.....translates in Old Norse to 'Lundy', the island on the horizon. A wildlife haven, it is protected by several measures, including Statutory Marine Reserve, Marine Conservation Zone, and Special Area of Conservation.
Sian Scott spent three year there as Assistant Warden, so knows the place intimately. This, and her public educator skills, shone as she described the island's wildlife to Coastwise members.
Lundy's fauna includes Soay sheep, feral goats, a unique cross-breed of pony and Sika deer, as well as the famous seabirds - Puffins, Manx Shearwaters and Storm Petrels.
The flora includes the Lundy cabbage, a brassica found nowhere else in the world, and heavily protected.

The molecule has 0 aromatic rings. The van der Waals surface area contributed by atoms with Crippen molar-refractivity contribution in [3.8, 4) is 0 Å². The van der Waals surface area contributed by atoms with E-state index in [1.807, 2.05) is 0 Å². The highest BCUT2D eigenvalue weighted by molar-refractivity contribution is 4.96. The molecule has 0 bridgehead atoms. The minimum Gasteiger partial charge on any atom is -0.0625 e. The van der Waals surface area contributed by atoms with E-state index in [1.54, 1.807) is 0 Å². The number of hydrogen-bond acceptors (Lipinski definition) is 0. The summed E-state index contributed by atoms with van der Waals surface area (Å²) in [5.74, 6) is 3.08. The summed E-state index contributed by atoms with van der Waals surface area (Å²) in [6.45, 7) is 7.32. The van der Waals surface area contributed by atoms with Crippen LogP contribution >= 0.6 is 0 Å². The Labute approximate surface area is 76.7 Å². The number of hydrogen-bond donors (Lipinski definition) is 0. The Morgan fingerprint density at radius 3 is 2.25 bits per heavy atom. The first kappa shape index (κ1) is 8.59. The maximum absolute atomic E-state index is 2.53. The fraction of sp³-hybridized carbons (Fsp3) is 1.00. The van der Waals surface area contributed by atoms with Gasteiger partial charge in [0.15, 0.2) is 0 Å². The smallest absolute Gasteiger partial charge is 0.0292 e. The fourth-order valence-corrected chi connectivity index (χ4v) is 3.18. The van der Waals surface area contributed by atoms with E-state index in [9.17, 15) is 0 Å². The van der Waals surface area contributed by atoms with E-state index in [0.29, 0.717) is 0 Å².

Sian outlined how the puffin population had been saved by eradicating the rats that eeat the birds' eggs and chicks - one per pair per year laying in burrows, so the fast-breeding rats vastly out-competed the puffins. No rats ar ethought to be on the island now, and the position is constantly monitored.
The marine diversity is pectacular, due to the range of sea conditions round the island, and the statutory protection.
There are all five species of cup corals, Sea Fans with their own anenomes and sea slugs, and Atlantic Grey seals, as well as a huge variety of other species which included the very rare Red Bandfish, which live down deep burrows in the sea bed.
The marine life is accessible in rock pools and by scuba/snorkel divers in the shallow coastal water on the East of the island.
Pictured R from Top, courtesy of Sian Scott; Lundy Staff have fun with sparklers, Soay sheep. puffins, Devonshire Cupo Corals, Light Bulb sea squirts, Sea Fan with its own anenome and sea slug (you need to look very carefully for both), Lundy Cabbage.